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Daniel McCormick and Trey McIntyre Debut New Dance Film New Year's Day

This film allowed for Mr. McIntyre to reunite with English National Ballet dancer, Daniel McCormick.

Daniel McCormick and Trey McIntyre Debut New Dance Film New Year's Day

A new dance film is coming to FLTPK (flatpack) - an innovative way to access new dance films created by world class artists. Recently featured in the Guardian, FLTPK was founded by world-renowned choreographer, Trey McIntyre, as a direct response to adapting dance to the COVID-19 era.

On New Year's Day, Mr. McIntyre will be debuting his fifth film for the platform, titled, 'Subduction.' This film, shot in October 2020 in London, surrounds the myth of the Minotaur. This film allowed for Mr. McIntyre to reunite with English National Ballet dancer, Daniel McCormick.

Mr. McIntyre is thrilled to be working with Mr. McCormick again, as the two first worked together when Daniel danced a solo choreographed by Trey in 2014. Daniel danced this solo at Jackson International Ballet Competition, where he was then offered his contract at ENB. He also won the Emerging Dancer Competition at English National Ballet with the same piece.

"The relationship between choreographer and dancer is a special one," says Mr. McIntyre. "As a freelance choreographer, it's incredible to return to some of these connections at different moments in our careers. Daniel has grown immensely as an artist and I'm very happy to be making something new together."

The music for 'Subduction' is an original score from James Dooley and the costumes are designed and executed by Mr. McIntyre.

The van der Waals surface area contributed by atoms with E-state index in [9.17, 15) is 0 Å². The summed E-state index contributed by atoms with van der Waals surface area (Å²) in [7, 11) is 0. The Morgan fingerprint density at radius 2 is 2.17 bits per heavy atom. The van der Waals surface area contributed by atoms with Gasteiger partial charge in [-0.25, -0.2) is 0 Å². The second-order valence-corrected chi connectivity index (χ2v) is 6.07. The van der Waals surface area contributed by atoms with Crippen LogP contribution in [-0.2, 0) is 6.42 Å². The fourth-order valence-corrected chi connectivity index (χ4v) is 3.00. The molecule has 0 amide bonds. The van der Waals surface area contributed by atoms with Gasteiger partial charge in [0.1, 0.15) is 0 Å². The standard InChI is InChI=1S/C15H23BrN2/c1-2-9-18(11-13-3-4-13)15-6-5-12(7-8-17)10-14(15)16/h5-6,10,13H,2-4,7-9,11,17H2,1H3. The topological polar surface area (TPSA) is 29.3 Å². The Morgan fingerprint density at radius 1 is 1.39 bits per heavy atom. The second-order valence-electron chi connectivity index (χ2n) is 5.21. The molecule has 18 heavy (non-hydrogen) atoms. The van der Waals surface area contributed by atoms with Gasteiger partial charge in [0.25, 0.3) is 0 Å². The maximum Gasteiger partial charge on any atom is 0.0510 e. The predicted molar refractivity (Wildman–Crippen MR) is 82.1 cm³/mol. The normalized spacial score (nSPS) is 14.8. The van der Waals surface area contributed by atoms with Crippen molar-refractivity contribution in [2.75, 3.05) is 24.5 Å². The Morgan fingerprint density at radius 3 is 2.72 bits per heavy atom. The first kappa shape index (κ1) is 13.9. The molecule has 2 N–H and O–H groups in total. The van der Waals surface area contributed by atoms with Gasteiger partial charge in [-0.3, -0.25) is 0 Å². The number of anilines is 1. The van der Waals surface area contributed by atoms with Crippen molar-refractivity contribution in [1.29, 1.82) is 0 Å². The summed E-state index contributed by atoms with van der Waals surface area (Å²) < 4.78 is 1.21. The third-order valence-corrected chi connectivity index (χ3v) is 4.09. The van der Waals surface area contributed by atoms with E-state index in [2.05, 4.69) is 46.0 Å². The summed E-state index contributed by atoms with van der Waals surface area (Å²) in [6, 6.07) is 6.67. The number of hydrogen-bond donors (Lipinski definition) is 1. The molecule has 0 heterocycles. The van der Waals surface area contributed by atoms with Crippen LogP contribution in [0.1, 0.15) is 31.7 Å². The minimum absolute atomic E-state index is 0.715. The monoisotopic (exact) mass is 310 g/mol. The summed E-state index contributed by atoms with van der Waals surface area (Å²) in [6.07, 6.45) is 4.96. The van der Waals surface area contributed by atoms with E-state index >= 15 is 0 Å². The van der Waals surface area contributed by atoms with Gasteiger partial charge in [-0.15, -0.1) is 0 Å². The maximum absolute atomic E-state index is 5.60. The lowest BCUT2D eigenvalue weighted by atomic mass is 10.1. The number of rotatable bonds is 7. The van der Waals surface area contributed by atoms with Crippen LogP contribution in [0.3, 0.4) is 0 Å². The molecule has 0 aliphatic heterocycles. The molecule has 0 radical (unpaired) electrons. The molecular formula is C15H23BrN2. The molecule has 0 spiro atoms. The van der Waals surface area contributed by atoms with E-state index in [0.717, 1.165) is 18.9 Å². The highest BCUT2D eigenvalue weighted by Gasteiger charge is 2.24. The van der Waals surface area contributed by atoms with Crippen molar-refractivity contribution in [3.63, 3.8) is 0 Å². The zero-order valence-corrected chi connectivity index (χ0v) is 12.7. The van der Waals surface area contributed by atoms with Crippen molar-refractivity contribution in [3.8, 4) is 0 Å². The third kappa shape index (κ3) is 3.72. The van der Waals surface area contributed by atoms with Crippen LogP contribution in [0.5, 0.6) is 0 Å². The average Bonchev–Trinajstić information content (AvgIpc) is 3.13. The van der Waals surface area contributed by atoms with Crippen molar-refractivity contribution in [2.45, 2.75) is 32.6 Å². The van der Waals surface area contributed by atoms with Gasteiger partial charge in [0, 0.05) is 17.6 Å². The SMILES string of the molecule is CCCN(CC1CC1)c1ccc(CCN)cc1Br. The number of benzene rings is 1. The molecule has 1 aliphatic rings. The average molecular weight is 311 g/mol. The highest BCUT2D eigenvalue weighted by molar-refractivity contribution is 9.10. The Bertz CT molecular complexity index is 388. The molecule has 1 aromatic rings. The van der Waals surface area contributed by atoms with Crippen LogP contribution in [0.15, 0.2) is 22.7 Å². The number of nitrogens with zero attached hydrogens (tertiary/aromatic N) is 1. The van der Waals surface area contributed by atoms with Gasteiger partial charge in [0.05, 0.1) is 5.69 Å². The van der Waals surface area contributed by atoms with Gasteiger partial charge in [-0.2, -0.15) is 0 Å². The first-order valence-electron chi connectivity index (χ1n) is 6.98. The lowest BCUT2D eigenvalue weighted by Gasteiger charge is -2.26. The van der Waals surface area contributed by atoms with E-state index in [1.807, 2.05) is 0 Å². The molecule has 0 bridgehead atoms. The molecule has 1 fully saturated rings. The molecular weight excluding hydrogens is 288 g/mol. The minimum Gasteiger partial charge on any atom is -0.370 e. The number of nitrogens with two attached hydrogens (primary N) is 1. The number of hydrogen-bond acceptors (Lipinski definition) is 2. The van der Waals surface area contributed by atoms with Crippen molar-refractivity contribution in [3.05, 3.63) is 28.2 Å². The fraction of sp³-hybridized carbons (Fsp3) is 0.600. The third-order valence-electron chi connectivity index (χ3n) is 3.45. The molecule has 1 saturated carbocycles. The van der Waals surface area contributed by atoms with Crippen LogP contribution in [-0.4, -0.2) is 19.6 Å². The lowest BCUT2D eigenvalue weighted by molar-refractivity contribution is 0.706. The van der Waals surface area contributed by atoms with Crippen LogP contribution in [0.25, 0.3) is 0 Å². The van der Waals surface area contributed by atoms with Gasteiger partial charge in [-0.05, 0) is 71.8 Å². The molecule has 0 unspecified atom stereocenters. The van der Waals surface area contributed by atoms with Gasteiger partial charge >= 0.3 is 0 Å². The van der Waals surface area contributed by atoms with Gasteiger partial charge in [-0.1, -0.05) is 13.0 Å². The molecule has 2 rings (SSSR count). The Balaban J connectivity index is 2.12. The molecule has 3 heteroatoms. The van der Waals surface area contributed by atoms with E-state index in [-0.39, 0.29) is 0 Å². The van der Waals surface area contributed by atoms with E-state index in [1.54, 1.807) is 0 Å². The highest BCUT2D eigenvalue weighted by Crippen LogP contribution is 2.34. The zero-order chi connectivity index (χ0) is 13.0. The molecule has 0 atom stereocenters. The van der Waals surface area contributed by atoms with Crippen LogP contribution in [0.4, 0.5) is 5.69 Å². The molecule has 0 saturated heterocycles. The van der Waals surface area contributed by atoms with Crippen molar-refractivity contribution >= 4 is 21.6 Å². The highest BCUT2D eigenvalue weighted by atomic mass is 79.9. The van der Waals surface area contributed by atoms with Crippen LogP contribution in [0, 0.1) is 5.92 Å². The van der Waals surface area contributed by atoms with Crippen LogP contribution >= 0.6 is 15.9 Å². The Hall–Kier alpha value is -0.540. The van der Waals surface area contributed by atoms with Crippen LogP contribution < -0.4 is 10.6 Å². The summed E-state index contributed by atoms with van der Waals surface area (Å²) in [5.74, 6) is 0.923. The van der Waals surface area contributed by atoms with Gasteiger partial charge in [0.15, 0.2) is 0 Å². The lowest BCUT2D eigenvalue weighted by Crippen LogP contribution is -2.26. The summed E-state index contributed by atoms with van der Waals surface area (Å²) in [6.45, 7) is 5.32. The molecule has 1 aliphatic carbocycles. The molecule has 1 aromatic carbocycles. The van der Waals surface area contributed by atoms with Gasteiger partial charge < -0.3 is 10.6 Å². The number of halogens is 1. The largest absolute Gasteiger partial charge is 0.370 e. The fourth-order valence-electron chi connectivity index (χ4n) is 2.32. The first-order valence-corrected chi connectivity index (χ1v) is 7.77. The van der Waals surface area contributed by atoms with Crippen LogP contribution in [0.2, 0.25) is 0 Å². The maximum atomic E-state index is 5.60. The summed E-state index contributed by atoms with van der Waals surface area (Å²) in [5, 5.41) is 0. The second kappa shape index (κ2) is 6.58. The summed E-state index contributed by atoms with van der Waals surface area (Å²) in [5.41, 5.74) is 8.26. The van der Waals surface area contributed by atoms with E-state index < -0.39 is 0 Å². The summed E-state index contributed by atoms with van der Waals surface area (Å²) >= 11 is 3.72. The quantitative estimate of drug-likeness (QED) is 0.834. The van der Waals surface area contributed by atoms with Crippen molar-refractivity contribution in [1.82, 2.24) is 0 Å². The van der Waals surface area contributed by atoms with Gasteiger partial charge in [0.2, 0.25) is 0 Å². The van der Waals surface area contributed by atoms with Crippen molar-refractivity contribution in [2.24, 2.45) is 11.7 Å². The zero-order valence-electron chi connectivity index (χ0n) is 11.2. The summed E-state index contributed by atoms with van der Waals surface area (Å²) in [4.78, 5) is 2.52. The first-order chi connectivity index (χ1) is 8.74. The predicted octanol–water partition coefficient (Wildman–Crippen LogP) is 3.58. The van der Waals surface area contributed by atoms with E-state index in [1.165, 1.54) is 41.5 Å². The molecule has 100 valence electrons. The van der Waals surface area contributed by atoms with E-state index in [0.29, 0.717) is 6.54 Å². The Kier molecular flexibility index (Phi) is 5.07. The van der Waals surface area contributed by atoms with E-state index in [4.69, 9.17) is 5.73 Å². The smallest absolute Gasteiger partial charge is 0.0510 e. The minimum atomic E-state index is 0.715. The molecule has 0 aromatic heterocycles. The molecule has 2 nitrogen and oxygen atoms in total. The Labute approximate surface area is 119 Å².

FLTPK is an online subscription service for unique dance films. Access to these works is exclusive to FLTPK's Patreon platform accessible at Each month, on every other Friday night, patrons will have access to two world premiere works, paired with immersive behind-the-scenes content. At the completion of these virtual world premieres, all financial contributions pledged at the time of the premiere, is evenly divided amongst the film's collaborators.

The concept behind FLTPK came about organically and out of necessity as the United States began to shut down in March, 2020 due to the COVID-19 pandemic. Mr. McIntyre found himself quarantined in Houston, where he had been working on a new world-premiere with Houston ballet. He decided to work with some of the Houston Ballet dancers on films. As the dancers of Houston Ballet were spending weeks on end doing make-shift ballet class at home and wondering when they would be working again, Mr. McIntyre decided to work with some of these artists on dance films. Instead of asking artists to work for free, he did some fundraising to support these mini-commissions and raised a modest budget to assemble a small team that was safely manageable.

As the return to live theater performances remained uncertain, Mr. McIntyre started to examine how he could grow this idea of small dance film commissions, into something that could provide income and opportunity to artists. Now, choreographers and filmmakers from around the world are assembling their teams of collaborators and creating movement based films, intended specifically to be viewed at home.

To date, ten films are streaming on the platform and are available for review. Artists involved in FLTPK projects in the past and future, include Mike Tyus, Cathy Marston, Michaela Taylor, Sidra Bell, David Dawson, Alan Cumming, Steven Hoggett, Javier De Frutos, Cass Eipper, Yin Yue, among others.

Learn more at

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